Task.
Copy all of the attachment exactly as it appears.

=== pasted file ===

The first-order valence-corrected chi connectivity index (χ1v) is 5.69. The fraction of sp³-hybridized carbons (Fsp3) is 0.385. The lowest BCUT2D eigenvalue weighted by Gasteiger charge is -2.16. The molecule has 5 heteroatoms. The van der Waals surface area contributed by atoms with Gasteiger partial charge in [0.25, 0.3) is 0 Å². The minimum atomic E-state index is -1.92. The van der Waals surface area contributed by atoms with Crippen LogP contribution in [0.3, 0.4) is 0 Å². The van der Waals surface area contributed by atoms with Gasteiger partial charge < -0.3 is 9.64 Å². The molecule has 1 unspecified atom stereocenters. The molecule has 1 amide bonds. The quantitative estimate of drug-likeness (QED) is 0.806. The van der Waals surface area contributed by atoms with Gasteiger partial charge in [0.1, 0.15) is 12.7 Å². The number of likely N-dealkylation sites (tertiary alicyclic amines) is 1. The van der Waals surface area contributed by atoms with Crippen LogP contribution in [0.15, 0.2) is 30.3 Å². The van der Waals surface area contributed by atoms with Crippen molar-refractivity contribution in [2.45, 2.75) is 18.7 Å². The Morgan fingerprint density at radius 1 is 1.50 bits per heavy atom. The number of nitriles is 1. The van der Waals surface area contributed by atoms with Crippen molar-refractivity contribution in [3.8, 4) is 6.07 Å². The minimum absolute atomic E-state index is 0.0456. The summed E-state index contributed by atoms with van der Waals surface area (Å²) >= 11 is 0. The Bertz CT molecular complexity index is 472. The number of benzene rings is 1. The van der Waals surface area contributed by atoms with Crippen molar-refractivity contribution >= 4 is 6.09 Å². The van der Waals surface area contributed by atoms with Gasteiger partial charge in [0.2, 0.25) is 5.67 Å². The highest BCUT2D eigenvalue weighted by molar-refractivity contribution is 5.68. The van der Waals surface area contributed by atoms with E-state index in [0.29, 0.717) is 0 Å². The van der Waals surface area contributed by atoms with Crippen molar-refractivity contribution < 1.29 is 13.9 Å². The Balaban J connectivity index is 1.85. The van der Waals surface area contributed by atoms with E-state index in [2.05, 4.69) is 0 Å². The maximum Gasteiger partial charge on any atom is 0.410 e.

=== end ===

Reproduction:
The first-order valence-corrected chi connectivity index (χ1v) is 5.69. The fraction of sp³-hybridized carbons (Fsp3) is 0.385. The lowest BCUT2D eigenvalue weighted by Gasteiger charge is -2.16. The molecule has 5 heteroatoms. The van der Waals surface area contributed by atoms with Gasteiger partial charge in [0.25, 0.3) is 0 Å². The minimum atomic E-state index is -1.92. The van der Waals surface area contributed by atoms with Crippen LogP contribution in [0.3, 0.4) is 0 Å². The van der Waals surface area contributed by atoms with Gasteiger partial charge < -0.3 is 9.64 Å². The molecule has 1 unspecified atom stereocenters. The molecule has 1 amide bonds. The quantitative estimate of drug-likeness (QED) is 0.806. The van der Waals surface area contributed by atoms with Gasteiger partial charge in [0.1, 0.15) is 12.7 Å². The number of likely N-dealkylation sites (tertiary alicyclic amines) is 1. The van der Waals surface area contributed by atoms with Crippen LogP contribution in [0.15, 0.2) is 30.3 Å². The van der Waals surface area contributed by atoms with Crippen molar-refractivity contribution in [2.45, 2.75) is 18.7 Å². The Morgan fingerprint density at radius 1 is 1.50 bits per heavy atom. The number of nitriles is 1. The van der Waals surface area contributed by atoms with Crippen molar-refractivity contribution in [3.8, 4) is 6.07 Å². The minimum absolute atomic E-state index is 0.0456. The summed E-state index contributed by atoms with van der Waals surface area (Å²) >= 11 is 0. The Bertz CT molecular complexity index is 472. The number of benzene rings is 1. The van der Waals surface area contributed by atoms with Crippen molar-refractivity contribution >= 4 is 6.09 Å². The van der Waals surface area contributed by atoms with Gasteiger partial charge in [0.2, 0.25) is 5.67 Å². The highest BCUT2D eigenvalue weighted by molar-refractivity contribution is 5.68. The van der Waals surface area contributed by atoms with E-state index in [0.29, 0.717) is 0 Å². The van der Waals surface area contributed by atoms with Crippen molar-refractivity contribution < 1.29 is 13.9 Å². The Balaban J connectivity index is 1.85. The van der Waals surface area contributed by atoms with E-state index in [2.05, 4.69) is 0 Å². The maximum Gasteiger partial charge on any atom is 0.410 e.